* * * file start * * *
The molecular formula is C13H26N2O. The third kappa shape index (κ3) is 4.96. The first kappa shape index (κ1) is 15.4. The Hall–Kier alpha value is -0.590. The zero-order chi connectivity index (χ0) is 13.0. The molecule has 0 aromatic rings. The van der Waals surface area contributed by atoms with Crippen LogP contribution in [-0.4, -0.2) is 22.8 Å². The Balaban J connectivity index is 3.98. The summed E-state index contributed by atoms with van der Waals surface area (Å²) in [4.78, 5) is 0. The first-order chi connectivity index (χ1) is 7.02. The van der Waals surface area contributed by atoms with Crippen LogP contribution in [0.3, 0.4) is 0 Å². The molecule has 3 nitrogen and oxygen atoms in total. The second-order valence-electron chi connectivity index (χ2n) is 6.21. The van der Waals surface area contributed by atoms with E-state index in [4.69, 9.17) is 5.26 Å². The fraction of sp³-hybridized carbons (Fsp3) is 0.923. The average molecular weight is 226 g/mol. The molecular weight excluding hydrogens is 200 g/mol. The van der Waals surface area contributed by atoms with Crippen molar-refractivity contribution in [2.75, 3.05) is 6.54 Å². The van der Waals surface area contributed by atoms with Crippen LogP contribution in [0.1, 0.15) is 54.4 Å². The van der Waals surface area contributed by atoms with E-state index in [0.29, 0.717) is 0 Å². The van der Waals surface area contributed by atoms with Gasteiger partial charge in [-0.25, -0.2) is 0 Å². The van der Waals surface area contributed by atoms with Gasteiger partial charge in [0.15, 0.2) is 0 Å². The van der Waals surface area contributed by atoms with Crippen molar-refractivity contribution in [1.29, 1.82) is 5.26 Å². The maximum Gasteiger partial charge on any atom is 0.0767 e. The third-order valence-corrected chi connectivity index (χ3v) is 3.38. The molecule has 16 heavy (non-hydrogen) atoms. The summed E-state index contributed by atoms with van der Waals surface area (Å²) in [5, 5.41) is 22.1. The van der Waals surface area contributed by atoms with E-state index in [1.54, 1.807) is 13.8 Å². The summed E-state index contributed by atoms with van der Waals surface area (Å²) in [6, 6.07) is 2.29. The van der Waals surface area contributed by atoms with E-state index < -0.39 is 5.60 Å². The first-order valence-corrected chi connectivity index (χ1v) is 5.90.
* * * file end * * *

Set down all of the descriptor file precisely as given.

The molecular formula is C13H26N2O. The third kappa shape index (κ3) is 4.96. The first kappa shape index (κ1) is 15.4. The Hall–Kier alpha value is -0.590. The zero-order chi connectivity index (χ0) is 13.0. The molecule has 0 aromatic rings. The van der Waals surface area contributed by atoms with Crippen LogP contribution in [-0.4, -0.2) is 22.8 Å². The Balaban J connectivity index is 3.98. The summed E-state index contributed by atoms with van der Waals surface area (Å²) in [4.78, 5) is 0. The first-order chi connectivity index (χ1) is 7.02. The van der Waals surface area contributed by atoms with Crippen LogP contribution in [0.3, 0.4) is 0 Å². The molecule has 3 nitrogen and oxygen atoms in total. The second-order valence-electron chi connectivity index (χ2n) is 6.21. The van der Waals surface area contributed by atoms with E-state index in [4.69, 9.17) is 5.26 Å². The fraction of sp³-hybridized carbons (Fsp3) is 0.923. The average molecular weight is 226 g/mol. The molecular weight excluding hydrogens is 200 g/mol. The van der Waals surface area contributed by atoms with Crippen molar-refractivity contribution in [2.75, 3.05) is 6.54 Å². The van der Waals surface area contributed by atoms with Crippen LogP contribution in [0.1, 0.15) is 54.4 Å². The van der Waals surface area contributed by atoms with E-state index in [0.29, 0.717) is 0 Å². The van der Waals surface area contributed by atoms with Gasteiger partial charge in [-0.25, -0.2) is 0 Å². The van der Waals surface area contributed by atoms with Gasteiger partial charge in [0.15, 0.2) is 0 Å². The van der Waals surface area contributed by atoms with Crippen molar-refractivity contribution in [1.29, 1.82) is 5.26 Å². The maximum Gasteiger partial charge on any atom is 0.0767 e. The third-order valence-corrected chi connectivity index (χ3v) is 3.38. The molecule has 16 heavy (non-hydrogen) atoms. The summed E-state index contributed by atoms with van der Waals surface area (Å²) in [5, 5.41) is 22.1. The van der Waals surface area contributed by atoms with E-state index in [1.54, 1.807) is 13.8 Å². The summed E-state index contributed by atoms with van der Waals surface area (Å²) in [6, 6.07) is 2.29. The van der Waals surface area contributed by atoms with E-state index < -0.39 is 5.60 Å². The first-order valence-corrected chi connectivity index (χ1v) is 5.90.